Unfortunately, Indoor Public Mass has been suspended until further notice. For now, please join our livestream celebration. You are in our prayers during this challenging time.
The Church will remain open from 8am-2pm Monday - Friday for private prayer.
* When the time comes, please watch this video to understand the new guidelines for attending Mass. *
566 Bush Street, San Francisco, CA 94108
Mon-Fri 8:30 am - 5:00 pm (Closed 12:00 pm-12:45 pm)
Email: [email protected]
"The daily 3 Minute Retreat is a short prayer break at your computer that can give you 24 hours of peace."
- Loyola Press
Parishioners are asked to fill out a Registration Update Form. We are in the process of renewing our Parish Membership Roster. If you are interesting in joining the parish or if you are presently a member, we ask that all fill out a form so that we are able to make necessary changes. Forms are located at the entrance of the church or can be accessed via the link below. Thanks for your cooperation!
..... we would love to assist you in your faith journey through an exciting and deeply enriching process in the Catholic Church called the Rite of Christian Initiation of Adults (R.C.I.A.). RCIA is for those who are seeking a better relationship with God, who are looking for more information about Catholic Christianity, or who are seeking to grow in their spiritual or Sacramental life. The RCIA process welcomes the unbaptized person to the family of Jesus Christ. Sessions are informal and comfortable opportunities to explore the Catholic faith with presentations, discussions, and fellowship.
01/19/21 4:00 am
Fillan, son of Feriach and St. Kentigerna, was also known as Foelan. He became a monk in his youth and accompanied his mother from Ireland to Scotland where he lived as a hermit near St. Andrew's monastery for many years, and then was elected abbot. He later resigned and resumed his eremitical life at Glendochart, Pertchire, where he built a church and was reknowned for his miracles. Various legends attribute the most extravagant miracles to him, such as the one in which his prayers caused a ...Read More
01/18/21 4:00 am
Bishop of Tours, France. A senator at Tours, he was initially married, supposedly to a most unpleasant wife. Named bishop of the city in 488, he was forced to leave the see in 496 by the Arian Visigoths, and went to Spain. He died perhaps in Toulouse, or in Spain, possibly as a martyr.Read More
01/17/21 4:00 am
Two Greek philosophers ventured out into the Egyptian desert to the mountain where Anthony lived. When they got there, Anthony asked them why they had come to talk to such a foolish man? He had reason to say that -- they saw before them a man who wore a skin, who refused to bathe, who lived on bread and water. They were Greek, the world's most admired civilization, and Anthony was Egyptian, a member of a conquered nation. They were philosophers, educated in languages and rhetoric. Anthony had ...Read More
01/04/21 4:00 pm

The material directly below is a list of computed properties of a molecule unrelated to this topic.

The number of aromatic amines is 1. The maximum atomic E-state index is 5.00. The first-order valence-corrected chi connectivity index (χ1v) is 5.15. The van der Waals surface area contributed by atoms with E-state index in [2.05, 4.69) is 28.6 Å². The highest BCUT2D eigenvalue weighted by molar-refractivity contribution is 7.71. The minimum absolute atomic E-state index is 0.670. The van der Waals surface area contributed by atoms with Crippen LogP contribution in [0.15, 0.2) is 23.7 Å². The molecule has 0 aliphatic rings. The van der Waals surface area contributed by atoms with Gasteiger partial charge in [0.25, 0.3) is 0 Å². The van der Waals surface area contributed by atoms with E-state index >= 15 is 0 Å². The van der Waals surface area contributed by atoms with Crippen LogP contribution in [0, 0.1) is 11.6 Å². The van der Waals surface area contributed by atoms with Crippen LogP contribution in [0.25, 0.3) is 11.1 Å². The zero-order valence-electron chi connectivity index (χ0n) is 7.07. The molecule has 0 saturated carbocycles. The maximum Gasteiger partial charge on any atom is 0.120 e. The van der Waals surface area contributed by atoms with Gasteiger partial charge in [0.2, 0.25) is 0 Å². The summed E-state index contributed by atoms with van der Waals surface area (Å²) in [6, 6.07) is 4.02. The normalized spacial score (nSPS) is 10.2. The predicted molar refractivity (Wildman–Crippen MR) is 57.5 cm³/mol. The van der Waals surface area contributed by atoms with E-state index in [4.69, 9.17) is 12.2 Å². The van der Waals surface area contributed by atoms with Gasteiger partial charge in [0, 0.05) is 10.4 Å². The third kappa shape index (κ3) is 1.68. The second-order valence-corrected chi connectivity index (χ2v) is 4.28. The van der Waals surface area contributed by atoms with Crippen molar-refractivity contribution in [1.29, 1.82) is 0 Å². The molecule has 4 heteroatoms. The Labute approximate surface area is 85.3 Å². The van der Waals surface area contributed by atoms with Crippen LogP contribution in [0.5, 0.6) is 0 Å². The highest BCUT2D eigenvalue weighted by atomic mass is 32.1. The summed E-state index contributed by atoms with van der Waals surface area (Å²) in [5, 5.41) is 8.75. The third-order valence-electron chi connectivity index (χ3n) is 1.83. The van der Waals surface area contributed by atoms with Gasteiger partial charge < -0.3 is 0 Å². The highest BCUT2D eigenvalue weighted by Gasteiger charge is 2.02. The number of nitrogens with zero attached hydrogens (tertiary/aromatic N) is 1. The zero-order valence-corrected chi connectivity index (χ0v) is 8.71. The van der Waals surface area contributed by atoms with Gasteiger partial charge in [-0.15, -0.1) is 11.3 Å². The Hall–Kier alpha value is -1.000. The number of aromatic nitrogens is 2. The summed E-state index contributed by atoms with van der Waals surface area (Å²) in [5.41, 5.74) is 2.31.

A crucially important feature of Catholic social teaching, but one frequently underemphasized or misunderstood, is a clear animus against the concentration of power within a society. This perilous agglomeration can happen economically, politically, or culturally. By a basic and healthy instinct, Catholic social teaching wants power, as much as possible, distributed widely throughout the community, so that one small segment does not tyrannize the majority or prevent large numbers of people from enjoying the benefits that are theirs by right. We can see this phenomenon perhaps most clearly in the economic order. If one organization manages to monopolize its segment of the economy, it can set prices arbitrarily, hire and fire according to its whim, preclude any competition that might provide better products and/or higher wages for employees, etc. One thinks here of the “trust-busting” work of Theodore Roosevelt in the early twentieth century and the similar concern today for…
12/28/20 4:00 pm
One of the least illuminating descriptors that makes its way around the Catholic commentariat is “culture warrior.” The term is invariably used by someone on the left in order to excoriate a right-wing Catholic for his opposition to abortion-on-demand, gay marriage, restrictions on religious liberty, etc. This resistance, we are told, amounts to “negativity,” “divisiveness,” and of course, “an unwillingness to dialogue.” I can only smile when I hear this from representatives of the left, for they seem blithely to overlook their own rather fierce resistance to the culture in regard to a wide range of issues. When people on the port side of the Catholic commentariat hold forth against racism, xenophobia, homophobia, militarism, capital punishment, environmental pollution, the current immigration policy of our country, etc., how are they not engaging in culture warfare? How are they not being, in their own way, negative, divisive, and reluctant to dialogue? Two…
12/21/20 4:00 pm
The popular historian Tom Holland has written an extraordinary book called Dominion: How the Christian Revolution Remade the World. The subtitle sums up his argument. Holland is deeply impatient with the secularist ideology that reigns supreme in the academy and that tends to regard Christianity as a debunked, outmoded religion, a holdover from a primitive, pre-scientific age, a block to progress both moral and intellectual. In point of fact, he argues, Christianity has been and continues to be the most powerful shaper of the Western mind, though its influence is so pervasive and so deep that it is easily overlooked. His very effective strategy for bringing this out into the open is first to de-familiarize Christianity through a brutally realistic accounting of what crucifixion meant in the ancient world. To be put to death on a Roman cross was just about the worst fate that anyone at that…